Most wine drinkers have probably never heard of Marco Simonit.

But if you were a vine, you very well might know him.

Simonit—a rangy Italian with a shock of white rumpled hair—showed up in our offices a few weeks back. His mission, he said, was to help vines live better.

It was a simple, but revolutionary, thing to say. But, the more he talked, the more we came to see that he’s done exactly that.

He’s done it by completely upending the way vines have been pruned for centuries. For Simonit, the ugly deep scars of pruning wounds tell the story of vines that have been abused—even, he says, “mutilated.” He gets emotional about it.

A word on pruning before we go further. Vines are woodland climbers. Left to their own devices, they’d crawl up anything, and in Nature, tend to climb up trees toward sunlight. Pruning a vine back every year (generally in late winter) keeps all that vegetative growth under control and “encourages” the vine to put its energy into its grape clusters rather than simply growing more shoots. Pruning, which radically lowers a vine’s yield, has always been considered an essential part of viticulture, although perhaps not the most glamorous part.

Enter Simonit who, in the mid-1990s, along with his partner Pierpaolo Sirch, had an epiphany. The two Italian friends began to saw vines in half. What they observed were deep bruises and cuts inside the vines’ trunks—cuts that had resulted in dry cones of dead tissue. Far from helping vines, pruning was slowly killing them from the inside out.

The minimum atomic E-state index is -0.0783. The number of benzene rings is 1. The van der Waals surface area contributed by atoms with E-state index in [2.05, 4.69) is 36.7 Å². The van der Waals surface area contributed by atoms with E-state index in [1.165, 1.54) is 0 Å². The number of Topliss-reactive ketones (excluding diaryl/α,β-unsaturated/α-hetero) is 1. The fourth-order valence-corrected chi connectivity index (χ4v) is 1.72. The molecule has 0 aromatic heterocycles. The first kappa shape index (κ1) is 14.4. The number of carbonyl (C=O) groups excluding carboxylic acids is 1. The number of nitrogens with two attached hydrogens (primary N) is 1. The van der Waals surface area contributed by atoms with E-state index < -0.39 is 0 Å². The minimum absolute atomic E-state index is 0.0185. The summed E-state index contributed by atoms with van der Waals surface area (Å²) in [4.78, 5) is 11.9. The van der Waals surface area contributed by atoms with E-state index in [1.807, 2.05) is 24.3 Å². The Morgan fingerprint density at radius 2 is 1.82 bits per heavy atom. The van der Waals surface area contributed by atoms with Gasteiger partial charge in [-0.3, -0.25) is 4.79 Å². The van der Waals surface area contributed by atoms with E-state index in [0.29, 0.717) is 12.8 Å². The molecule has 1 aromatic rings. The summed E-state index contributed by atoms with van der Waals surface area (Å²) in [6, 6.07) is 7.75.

It would be an understatement to say that at first, Simonit and Sirch’s ideas were not widely embraced. Vintners thought they were crazy. But today the partners’ new gentle techniques for pruning are being used by more than 150 wine companies in 14 countries, including such renowned estates as châteaux Angélus, Pichon-Longueville, Lynch-Bages, and d’Yquem (Bordeaux), Domaine Leflaive (Burgundy), Louis Roederer (Champagne), Symington (Portugal), Biondi-Santi (Italy), and a score of estates in California including Corison, Chimney Rock, and Diamond Creek. Simonit and Sirch also now conduct collaborations with more than 10 wine research institutes and universities.

Marco Simonit goes further. Gentle pruning is not simply better for the vine (and results in better wine). He argues that gentle pruning is the only way a winemaker can achieve a true expression of terroir. Partly dead trunks, he says, do not give voice to their environments.

Plus, there’s climate chaos to consider. For Simonit, vintners must learn to build more sustainable, stronger, resilient vines that can live longer under difficult climatic scenarios.

“If you mutilate your vines and then have to pull them out and replant every 20 years, how do you ever make a great wine?” he challenges.

How indeed?

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